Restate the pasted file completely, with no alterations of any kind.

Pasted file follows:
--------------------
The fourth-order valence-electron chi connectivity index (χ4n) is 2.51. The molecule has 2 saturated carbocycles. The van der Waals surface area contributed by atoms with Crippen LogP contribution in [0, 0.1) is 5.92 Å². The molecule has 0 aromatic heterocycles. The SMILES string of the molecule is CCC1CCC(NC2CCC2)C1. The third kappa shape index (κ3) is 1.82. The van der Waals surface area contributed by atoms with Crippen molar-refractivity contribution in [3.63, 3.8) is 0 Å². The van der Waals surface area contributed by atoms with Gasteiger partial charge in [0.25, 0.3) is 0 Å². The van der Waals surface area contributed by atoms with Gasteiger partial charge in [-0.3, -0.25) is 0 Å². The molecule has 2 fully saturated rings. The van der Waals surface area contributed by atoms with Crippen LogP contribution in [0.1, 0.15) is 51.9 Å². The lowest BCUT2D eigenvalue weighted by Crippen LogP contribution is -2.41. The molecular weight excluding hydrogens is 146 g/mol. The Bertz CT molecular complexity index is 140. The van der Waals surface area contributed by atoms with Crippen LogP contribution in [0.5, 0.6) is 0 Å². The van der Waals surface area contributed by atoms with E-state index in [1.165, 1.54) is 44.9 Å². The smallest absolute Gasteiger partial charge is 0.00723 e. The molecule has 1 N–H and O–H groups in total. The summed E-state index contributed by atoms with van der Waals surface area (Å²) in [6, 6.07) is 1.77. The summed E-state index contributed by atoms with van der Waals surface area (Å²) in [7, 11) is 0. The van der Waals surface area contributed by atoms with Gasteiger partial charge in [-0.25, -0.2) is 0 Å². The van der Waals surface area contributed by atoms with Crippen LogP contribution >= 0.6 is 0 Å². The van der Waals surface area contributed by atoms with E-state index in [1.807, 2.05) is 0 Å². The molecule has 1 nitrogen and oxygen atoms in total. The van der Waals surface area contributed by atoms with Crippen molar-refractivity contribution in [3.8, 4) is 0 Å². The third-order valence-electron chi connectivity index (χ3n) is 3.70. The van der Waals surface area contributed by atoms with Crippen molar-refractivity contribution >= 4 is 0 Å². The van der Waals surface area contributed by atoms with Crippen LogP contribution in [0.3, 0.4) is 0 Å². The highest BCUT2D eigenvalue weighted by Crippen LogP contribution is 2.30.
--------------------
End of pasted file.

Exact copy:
The fourth-order valence-electron chi connectivity index (χ4n) is 2.51. The molecule has 2 saturated carbocycles. The van der Waals surface area contributed by atoms with Crippen LogP contribution in [0, 0.1) is 5.92 Å². The molecule has 0 aromatic heterocycles. The SMILES string of the molecule is CCC1CCC(NC2CCC2)C1. The third kappa shape index (κ3) is 1.82. The van der Waals surface area contributed by atoms with Crippen molar-refractivity contribution in [3.63, 3.8) is 0 Å². The van der Waals surface area contributed by atoms with Gasteiger partial charge in [0.25, 0.3) is 0 Å². The van der Waals surface area contributed by atoms with Gasteiger partial charge in [-0.3, -0.25) is 0 Å². The molecule has 2 fully saturated rings. The van der Waals surface area contributed by atoms with Crippen LogP contribution in [0.1, 0.15) is 51.9 Å². The lowest BCUT2D eigenvalue weighted by Crippen LogP contribution is -2.41. The molecular weight excluding hydrogens is 146 g/mol. The Bertz CT molecular complexity index is 140. The van der Waals surface area contributed by atoms with Crippen LogP contribution in [0.5, 0.6) is 0 Å². The van der Waals surface area contributed by atoms with E-state index in [1.165, 1.54) is 44.9 Å². The smallest absolute Gasteiger partial charge is 0.00723 e. The molecule has 1 N–H and O–H groups in total. The summed E-state index contributed by atoms with van der Waals surface area (Å²) in [6, 6.07) is 1.77. The summed E-state index contributed by atoms with van der Waals surface area (Å²) in [7, 11) is 0. The van der Waals surface area contributed by atoms with Gasteiger partial charge in [-0.25, -0.2) is 0 Å². The van der Waals surface area contributed by atoms with Crippen LogP contribution >= 0.6 is 0 Å². The van der Waals surface area contributed by atoms with E-state index in [1.807, 2.05) is 0 Å². The molecule has 1 nitrogen and oxygen atoms in total. The van der Waals surface area contributed by atoms with Crippen molar-refractivity contribution in [3.8, 4) is 0 Å². The third-order valence-electron chi connectivity index (χ3n) is 3.70. The van der Waals surface area contributed by atoms with Crippen molar-refractivity contribution >= 4 is 0 Å². The van der Waals surface area contributed by atoms with Crippen LogP contribution in [0.3, 0.4) is 0 Å². The highest BCUT2D eigenvalue weighted by Crippen LogP contribution is 2.30.